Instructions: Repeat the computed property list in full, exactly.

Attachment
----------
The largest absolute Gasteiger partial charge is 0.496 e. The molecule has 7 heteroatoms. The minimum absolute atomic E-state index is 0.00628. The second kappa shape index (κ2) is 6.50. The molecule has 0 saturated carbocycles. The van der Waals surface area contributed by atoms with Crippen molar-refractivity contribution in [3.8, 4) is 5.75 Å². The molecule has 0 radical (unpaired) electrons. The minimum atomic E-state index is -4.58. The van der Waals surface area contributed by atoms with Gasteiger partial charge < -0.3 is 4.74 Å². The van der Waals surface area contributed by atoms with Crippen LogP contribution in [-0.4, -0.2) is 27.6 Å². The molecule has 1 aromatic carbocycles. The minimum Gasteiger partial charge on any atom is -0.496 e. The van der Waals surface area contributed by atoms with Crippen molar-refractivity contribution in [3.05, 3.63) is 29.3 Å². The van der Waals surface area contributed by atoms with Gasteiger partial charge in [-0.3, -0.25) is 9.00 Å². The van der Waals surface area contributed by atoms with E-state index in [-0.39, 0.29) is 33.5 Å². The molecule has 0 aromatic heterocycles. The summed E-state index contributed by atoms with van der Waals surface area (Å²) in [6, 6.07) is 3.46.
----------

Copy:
The largest absolute Gasteiger partial charge is 0.496 e. The molecule has 7 heteroatoms. The minimum absolute atomic E-state index is 0.00628. The second kappa shape index (κ2) is 6.50. The molecule has 0 saturated carbocycles. The van der Waals surface area contributed by atoms with Crippen molar-refractivity contribution in [3.8, 4) is 5.75 Å². The molecule has 0 radical (unpaired) electrons. The minimum atomic E-state index is -4.58. The van der Waals surface area contributed by atoms with Gasteiger partial charge < -0.3 is 4.74 Å². The van der Waals surface area contributed by atoms with Crippen LogP contribution in [-0.4, -0.2) is 27.6 Å². The molecule has 1 aromatic carbocycles. The minimum Gasteiger partial charge on any atom is -0.496 e. The van der Waals surface area contributed by atoms with Crippen molar-refractivity contribution in [3.05, 3.63) is 29.3 Å². The van der Waals surface area contributed by atoms with Gasteiger partial charge in [-0.3, -0.25) is 9.00 Å². The van der Waals surface area contributed by atoms with E-state index in [-0.39, 0.29) is 33.5 Å². The molecule has 0 aromatic heterocycles. The summed E-state index contributed by atoms with van der Waals surface area (Å²) in [6, 6.07) is 3.46.